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The scam has been used with fax and traditional mail, and is now prevalent in online communications like emails.

While Nigeria is most often the nation referred to in these scams, they originate in other nations as well.

While Nigeria is most often the nation referred to in these scams, they may originate in other nations as well.

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The details vary, but the usual story is that a person, often a government or bank employee, knows of a large amount of unclaimed money or gold which he cannot access directly, usually because he has no right to it.

Such people, who may be real but impersonated people or fictitious characters played by the con artist, could include, for example, the wife or son of a deposed African leader who has amassed a stolen fortune, a bank employee who knows of a terminally ill wealthy person with no relatives, or a wealthy foreigner who deposited money in the bank just before dying in a plane crash (leaving no will or known next of kin), and similar characters.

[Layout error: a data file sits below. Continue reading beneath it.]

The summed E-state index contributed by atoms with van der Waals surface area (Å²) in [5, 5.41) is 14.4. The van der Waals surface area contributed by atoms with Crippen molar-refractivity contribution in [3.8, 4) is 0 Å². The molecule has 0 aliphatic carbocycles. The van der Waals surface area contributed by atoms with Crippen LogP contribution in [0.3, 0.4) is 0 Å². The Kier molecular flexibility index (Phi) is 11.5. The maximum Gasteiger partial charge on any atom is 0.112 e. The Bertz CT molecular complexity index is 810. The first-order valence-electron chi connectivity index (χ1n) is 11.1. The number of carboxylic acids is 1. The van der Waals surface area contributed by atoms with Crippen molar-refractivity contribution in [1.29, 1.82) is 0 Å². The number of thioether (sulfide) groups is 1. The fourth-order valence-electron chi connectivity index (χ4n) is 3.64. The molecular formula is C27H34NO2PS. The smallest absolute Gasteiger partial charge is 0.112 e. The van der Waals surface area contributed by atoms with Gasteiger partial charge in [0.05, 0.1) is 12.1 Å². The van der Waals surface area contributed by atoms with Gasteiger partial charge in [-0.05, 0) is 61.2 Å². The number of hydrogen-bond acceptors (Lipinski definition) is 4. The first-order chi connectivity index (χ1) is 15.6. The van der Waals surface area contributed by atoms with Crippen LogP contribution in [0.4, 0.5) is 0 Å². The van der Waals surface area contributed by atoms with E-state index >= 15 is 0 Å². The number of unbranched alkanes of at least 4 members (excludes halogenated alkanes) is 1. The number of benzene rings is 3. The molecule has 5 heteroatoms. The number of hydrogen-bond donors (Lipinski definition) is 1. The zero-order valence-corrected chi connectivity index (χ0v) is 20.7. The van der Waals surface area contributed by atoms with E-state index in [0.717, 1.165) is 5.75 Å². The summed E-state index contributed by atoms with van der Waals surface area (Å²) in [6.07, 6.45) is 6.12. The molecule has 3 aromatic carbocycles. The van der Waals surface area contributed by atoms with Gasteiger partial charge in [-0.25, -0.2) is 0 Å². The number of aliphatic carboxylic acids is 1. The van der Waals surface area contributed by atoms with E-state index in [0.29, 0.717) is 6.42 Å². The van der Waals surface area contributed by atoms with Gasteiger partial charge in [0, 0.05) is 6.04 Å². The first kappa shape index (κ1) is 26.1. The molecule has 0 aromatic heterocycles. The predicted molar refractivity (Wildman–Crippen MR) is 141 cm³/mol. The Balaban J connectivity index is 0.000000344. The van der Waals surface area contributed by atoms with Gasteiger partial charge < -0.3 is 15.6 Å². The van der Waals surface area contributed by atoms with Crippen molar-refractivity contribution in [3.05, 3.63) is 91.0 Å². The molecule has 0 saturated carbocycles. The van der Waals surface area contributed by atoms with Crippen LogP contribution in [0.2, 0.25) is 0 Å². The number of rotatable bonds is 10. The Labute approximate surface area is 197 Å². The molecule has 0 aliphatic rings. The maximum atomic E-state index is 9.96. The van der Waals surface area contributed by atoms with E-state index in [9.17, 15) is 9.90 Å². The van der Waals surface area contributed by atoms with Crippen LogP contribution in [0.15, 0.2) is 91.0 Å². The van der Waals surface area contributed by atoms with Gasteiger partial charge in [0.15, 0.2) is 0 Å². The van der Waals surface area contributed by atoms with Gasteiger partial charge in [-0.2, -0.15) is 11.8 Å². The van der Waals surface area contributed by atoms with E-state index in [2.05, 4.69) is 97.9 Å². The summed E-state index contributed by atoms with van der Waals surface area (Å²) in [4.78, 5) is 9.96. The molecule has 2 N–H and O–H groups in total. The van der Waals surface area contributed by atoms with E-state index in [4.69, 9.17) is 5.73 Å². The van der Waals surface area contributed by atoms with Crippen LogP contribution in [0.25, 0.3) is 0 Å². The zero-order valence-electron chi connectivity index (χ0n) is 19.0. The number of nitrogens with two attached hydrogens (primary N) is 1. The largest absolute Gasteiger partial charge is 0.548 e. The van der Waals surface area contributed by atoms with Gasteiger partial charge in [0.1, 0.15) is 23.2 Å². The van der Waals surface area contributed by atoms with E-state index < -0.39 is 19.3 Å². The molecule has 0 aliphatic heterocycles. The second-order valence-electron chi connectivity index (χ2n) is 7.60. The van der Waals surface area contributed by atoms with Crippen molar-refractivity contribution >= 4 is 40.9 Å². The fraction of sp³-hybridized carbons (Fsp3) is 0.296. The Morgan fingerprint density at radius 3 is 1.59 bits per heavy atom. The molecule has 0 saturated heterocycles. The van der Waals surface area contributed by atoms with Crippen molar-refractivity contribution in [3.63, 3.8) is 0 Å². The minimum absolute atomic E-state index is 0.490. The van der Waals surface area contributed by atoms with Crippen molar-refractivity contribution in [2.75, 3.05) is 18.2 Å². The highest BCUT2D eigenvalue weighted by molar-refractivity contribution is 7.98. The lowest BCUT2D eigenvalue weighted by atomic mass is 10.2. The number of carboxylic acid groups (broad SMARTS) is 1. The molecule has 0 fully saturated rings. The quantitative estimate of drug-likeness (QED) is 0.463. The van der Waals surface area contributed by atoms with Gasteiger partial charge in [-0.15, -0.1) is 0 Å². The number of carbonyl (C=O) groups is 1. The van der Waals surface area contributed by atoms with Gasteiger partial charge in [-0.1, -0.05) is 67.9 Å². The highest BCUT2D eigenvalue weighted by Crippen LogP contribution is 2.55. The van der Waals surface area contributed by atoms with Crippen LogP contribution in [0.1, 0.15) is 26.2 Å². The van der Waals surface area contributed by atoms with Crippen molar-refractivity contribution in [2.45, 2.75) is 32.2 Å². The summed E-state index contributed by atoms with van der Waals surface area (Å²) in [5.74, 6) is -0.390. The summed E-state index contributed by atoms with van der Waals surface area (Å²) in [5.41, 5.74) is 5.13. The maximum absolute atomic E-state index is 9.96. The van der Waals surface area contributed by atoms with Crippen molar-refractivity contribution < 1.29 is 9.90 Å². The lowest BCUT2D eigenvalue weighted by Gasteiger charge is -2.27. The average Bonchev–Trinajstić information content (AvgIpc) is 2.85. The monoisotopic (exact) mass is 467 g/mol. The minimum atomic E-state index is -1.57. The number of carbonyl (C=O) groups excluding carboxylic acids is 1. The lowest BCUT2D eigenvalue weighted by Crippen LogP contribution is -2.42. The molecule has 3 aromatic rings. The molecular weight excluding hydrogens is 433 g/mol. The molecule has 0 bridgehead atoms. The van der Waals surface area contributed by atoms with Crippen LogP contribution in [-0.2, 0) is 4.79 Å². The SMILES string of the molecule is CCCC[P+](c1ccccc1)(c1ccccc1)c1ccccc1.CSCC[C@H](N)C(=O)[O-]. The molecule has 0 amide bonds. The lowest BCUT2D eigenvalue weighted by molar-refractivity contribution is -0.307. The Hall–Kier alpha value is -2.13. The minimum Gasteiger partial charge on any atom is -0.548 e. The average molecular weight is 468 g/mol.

To get the process started, the scammer asked for a few sheets of the company’s letterhead, bank account numbers, and other personal information.

Yet other variants have involved mention of a Nigerian prince or other member of a royal family seeking to transfer large sums of money out of the country—thus, these scams are sometimes called "Nigerian Prince emails".

One reason Nigeria may have been singled out is the apparently comical, almost ludicrous nature of the promise of West African riches from a Nigerian prince.

According to Cormac Herley, a Microsoft researcher, "By sending an email that repels all but the most gullible, the scammer gets the most promising marks to self-select." In Nigeria, scammers use computers in Internet cafés to send mass emails promising potential victims riches or romance, and to trawl for replies.

Much of the time, however, the needed psychological pressure is self-applied; once the victims have provided money toward the payoff, they feel they have a vested interest in seeing the "deal" through.

Some victims even believe they can cheat the other party, and walk away with all the money instead of just the percentage they were promised.

He said he wanted to transfer million to the recipient’s bank account – money that was budgeted, but was never spent.

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